// Display only year, month, and day in slash-delimited format

// Don't be too tight about the validity of dates
// on the client-side

The handler method must either return a parsed Date object or throw a ConversionException. Returning null will set the field value to null and clear the input box.

Customizing the Error Message

In addition to customized parsing, overriding the handler method for unparseable input is useful for internationalization and other customization of the error message. You can also use it for another way for reporting the errors, as is done in the example below:

// Create a date field with a custom error message for invalid format
PopupDateField date = new PopupDateField("My Date") {
    protected Date handleUnparsableDateString(String dateString)
    throws Property.ConversionException {
        // Have a notification for the error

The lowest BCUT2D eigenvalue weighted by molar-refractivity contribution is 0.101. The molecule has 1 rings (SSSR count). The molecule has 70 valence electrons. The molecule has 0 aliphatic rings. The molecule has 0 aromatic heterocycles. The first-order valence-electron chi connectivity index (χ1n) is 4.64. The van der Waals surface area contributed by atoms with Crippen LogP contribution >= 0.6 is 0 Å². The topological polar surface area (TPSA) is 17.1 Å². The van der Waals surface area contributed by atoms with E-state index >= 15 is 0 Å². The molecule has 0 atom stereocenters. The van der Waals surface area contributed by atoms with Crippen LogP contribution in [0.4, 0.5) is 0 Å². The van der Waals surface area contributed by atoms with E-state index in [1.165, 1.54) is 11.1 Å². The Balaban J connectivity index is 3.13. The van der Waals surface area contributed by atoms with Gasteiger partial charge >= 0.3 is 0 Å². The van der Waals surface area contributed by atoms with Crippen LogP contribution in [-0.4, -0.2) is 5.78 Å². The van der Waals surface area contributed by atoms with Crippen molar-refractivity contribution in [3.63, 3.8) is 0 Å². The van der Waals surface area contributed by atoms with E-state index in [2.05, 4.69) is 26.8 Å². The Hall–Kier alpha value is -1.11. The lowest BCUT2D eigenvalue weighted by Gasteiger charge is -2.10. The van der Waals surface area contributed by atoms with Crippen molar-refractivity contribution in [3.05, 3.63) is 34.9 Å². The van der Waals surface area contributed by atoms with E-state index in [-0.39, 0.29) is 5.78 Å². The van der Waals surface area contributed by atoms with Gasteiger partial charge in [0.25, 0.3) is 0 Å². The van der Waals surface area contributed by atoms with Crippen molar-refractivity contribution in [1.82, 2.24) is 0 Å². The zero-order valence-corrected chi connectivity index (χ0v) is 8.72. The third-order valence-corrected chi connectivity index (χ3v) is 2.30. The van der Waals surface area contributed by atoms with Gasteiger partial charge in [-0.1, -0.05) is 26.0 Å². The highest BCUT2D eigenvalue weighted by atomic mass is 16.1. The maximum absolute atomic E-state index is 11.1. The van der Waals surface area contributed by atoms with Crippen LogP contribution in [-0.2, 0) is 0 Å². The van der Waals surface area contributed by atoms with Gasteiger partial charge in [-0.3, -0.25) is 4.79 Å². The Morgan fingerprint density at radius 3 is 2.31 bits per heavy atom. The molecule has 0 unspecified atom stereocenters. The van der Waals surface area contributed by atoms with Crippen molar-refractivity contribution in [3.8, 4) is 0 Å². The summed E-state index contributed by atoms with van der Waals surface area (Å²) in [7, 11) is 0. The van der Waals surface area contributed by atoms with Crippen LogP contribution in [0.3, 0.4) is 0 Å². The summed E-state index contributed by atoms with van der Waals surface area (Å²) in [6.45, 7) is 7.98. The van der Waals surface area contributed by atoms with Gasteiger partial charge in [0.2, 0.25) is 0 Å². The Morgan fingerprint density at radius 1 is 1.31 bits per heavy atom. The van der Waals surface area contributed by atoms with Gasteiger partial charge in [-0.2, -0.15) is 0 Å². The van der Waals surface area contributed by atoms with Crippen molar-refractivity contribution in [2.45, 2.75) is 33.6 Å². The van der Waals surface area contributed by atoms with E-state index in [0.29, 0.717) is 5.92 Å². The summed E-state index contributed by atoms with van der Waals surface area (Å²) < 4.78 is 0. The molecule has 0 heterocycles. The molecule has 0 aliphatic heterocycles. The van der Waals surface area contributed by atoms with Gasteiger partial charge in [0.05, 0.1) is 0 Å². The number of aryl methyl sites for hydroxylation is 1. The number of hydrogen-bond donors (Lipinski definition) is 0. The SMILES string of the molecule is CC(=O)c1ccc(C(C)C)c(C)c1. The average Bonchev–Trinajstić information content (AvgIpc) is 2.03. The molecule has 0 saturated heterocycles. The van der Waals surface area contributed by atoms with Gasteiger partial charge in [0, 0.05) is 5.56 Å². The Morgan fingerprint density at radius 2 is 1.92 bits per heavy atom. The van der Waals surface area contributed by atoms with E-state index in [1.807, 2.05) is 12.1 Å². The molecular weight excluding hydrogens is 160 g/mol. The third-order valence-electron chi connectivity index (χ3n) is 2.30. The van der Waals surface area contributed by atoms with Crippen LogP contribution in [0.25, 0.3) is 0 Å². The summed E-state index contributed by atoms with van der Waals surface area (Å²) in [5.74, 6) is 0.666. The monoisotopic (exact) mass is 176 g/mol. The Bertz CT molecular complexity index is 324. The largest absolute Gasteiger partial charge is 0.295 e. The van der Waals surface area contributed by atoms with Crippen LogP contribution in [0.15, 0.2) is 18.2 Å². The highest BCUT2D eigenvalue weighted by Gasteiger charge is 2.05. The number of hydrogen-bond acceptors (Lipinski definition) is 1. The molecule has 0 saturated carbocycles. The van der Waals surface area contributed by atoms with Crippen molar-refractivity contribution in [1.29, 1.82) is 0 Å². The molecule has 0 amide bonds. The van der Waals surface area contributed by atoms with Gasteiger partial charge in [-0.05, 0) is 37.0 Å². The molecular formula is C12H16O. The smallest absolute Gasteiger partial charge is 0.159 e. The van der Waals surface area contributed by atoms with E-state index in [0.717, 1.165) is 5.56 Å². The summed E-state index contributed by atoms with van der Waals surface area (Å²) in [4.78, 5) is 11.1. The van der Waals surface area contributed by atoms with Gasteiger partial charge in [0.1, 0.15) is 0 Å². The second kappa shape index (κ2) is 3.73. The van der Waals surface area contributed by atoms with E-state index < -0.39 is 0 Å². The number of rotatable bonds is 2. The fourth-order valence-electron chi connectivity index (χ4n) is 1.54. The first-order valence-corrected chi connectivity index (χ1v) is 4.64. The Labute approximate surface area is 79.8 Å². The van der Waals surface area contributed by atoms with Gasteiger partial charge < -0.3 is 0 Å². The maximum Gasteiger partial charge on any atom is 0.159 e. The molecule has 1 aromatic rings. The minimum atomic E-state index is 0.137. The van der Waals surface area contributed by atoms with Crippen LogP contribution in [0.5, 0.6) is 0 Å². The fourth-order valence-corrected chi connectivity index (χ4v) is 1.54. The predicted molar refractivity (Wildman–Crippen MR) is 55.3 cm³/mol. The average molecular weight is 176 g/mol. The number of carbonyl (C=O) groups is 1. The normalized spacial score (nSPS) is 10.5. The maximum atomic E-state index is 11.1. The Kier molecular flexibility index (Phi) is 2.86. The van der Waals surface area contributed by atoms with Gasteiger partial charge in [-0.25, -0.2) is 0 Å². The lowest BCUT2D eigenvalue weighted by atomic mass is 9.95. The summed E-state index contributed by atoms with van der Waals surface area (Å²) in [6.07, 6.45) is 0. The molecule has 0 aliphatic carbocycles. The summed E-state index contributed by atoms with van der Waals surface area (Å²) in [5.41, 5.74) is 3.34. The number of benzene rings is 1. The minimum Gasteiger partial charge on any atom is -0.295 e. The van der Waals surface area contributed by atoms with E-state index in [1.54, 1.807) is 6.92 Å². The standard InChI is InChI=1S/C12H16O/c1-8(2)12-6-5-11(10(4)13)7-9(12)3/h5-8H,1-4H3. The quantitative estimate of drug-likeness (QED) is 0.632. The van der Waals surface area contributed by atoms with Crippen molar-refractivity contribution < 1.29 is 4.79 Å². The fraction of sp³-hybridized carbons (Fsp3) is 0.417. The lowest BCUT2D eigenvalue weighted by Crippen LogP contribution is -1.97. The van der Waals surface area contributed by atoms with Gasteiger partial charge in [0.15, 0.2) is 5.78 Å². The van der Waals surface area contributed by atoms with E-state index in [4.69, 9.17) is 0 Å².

"Your date needs two slashes",
        // A failure must always also throw an exception
        throw new Property.ConversionException("Bad date");

If the input is invalid, you should always throw the exception; returning a null value would make the input field empty, which is probably undesired.

Input Prompt

Like other fields that have a text box, PopupDateField allows an input prompt that is visible until the user has input a value. You can set the prompt with setInputPrompt.

PopupDateField date = new PopupDateField();

// Set the prompt
date.setInputPrompt("Select a date");
// Set width explicitly to accommodate the prompt

The date field doesn't automatically scale to accommodate the prompt, so you need to set it explicitly with setWidth().

The input prompt is not available in the DateField superclass.

CSS Style Rules

.v-datefield, v-datefield-popupcalendar {}
.v-textfield, v-datefield-textfield {}
.v-datefield-button {}

The top-level element of DateField and all its variants have v-datefield style. The base class and the PopupDateField also have the v-datefield-popupcalendar style.

In addition, the top-level element has a style that indicates the resolution, with v-datefield- basename and an extension, which is one of full, day, month, or year. The -full style is enabled when the resolution is smaller than a day. These styles are used mainly for controlling the appearance of the popup calendar.